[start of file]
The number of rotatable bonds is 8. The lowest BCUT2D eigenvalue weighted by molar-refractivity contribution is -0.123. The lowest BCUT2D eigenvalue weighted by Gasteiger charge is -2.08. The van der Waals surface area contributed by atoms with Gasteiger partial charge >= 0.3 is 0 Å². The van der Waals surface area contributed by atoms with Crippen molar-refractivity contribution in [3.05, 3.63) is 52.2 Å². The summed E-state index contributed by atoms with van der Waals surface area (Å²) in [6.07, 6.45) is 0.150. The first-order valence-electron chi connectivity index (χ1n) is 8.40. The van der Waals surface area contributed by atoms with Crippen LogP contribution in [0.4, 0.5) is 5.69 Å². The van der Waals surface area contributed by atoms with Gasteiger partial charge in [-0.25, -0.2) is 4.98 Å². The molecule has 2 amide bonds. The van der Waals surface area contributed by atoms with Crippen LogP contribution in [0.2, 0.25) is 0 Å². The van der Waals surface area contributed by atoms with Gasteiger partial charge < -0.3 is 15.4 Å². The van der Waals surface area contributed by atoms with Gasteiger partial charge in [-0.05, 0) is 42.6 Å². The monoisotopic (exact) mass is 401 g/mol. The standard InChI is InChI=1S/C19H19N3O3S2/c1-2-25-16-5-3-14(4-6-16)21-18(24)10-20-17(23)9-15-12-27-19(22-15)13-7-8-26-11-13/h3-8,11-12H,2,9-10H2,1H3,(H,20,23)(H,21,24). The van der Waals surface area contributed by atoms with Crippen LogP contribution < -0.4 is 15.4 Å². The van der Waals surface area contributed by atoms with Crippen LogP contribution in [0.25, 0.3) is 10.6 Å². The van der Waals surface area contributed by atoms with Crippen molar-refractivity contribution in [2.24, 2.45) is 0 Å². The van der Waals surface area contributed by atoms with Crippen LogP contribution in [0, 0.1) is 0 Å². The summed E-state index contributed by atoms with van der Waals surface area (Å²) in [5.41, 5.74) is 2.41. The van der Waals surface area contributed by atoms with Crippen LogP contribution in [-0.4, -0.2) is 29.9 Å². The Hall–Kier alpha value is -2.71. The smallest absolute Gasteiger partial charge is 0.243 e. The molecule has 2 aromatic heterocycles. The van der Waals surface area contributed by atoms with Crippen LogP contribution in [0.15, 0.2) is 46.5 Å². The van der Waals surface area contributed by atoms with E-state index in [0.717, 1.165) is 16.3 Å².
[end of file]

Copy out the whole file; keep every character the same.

The number of rotatable bonds is 8. The lowest BCUT2D eigenvalue weighted by molar-refractivity contribution is -0.123. The lowest BCUT2D eigenvalue weighted by Gasteiger charge is -2.08. The van der Waals surface area contributed by atoms with Gasteiger partial charge >= 0.3 is 0 Å². The van der Waals surface area contributed by atoms with Crippen molar-refractivity contribution in [3.05, 3.63) is 52.2 Å². The summed E-state index contributed by atoms with van der Waals surface area (Å²) in [6.07, 6.45) is 0.150. The first-order valence-electron chi connectivity index (χ1n) is 8.40. The van der Waals surface area contributed by atoms with Crippen LogP contribution in [0.4, 0.5) is 5.69 Å². The van der Waals surface area contributed by atoms with Gasteiger partial charge in [-0.25, -0.2) is 4.98 Å². The molecule has 2 amide bonds. The van der Waals surface area contributed by atoms with Crippen LogP contribution in [0.2, 0.25) is 0 Å². The van der Waals surface area contributed by atoms with Gasteiger partial charge < -0.3 is 15.4 Å². The van der Waals surface area contributed by atoms with Gasteiger partial charge in [-0.05, 0) is 42.6 Å². The monoisotopic (exact) mass is 401 g/mol. The standard InChI is InChI=1S/C19H19N3O3S2/c1-2-25-16-5-3-14(4-6-16)21-18(24)10-20-17(23)9-15-12-27-19(22-15)13-7-8-26-11-13/h3-8,11-12H,2,9-10H2,1H3,(H,20,23)(H,21,24). The van der Waals surface area contributed by atoms with Crippen LogP contribution < -0.4 is 15.4 Å². The van der Waals surface area contributed by atoms with Crippen LogP contribution in [0.25, 0.3) is 10.6 Å². The van der Waals surface area contributed by atoms with Crippen molar-refractivity contribution in [2.24, 2.45) is 0 Å². The van der Waals surface area contributed by atoms with Crippen LogP contribution in [0, 0.1) is 0 Å². The summed E-state index contributed by atoms with van der Waals surface area (Å²) in [5.41, 5.74) is 2.41. The van der Waals surface area contributed by atoms with Crippen LogP contribution in [-0.4, -0.2) is 29.9 Å². The Hall–Kier alpha value is -2.71. The smallest absolute Gasteiger partial charge is 0.243 e. The molecule has 2 aromatic heterocycles. The van der Waals surface area contributed by atoms with Crippen LogP contribution in [0.15, 0.2) is 46.5 Å². The van der Waals surface area contributed by atoms with E-state index in [0.717, 1.165) is 16.3 Å².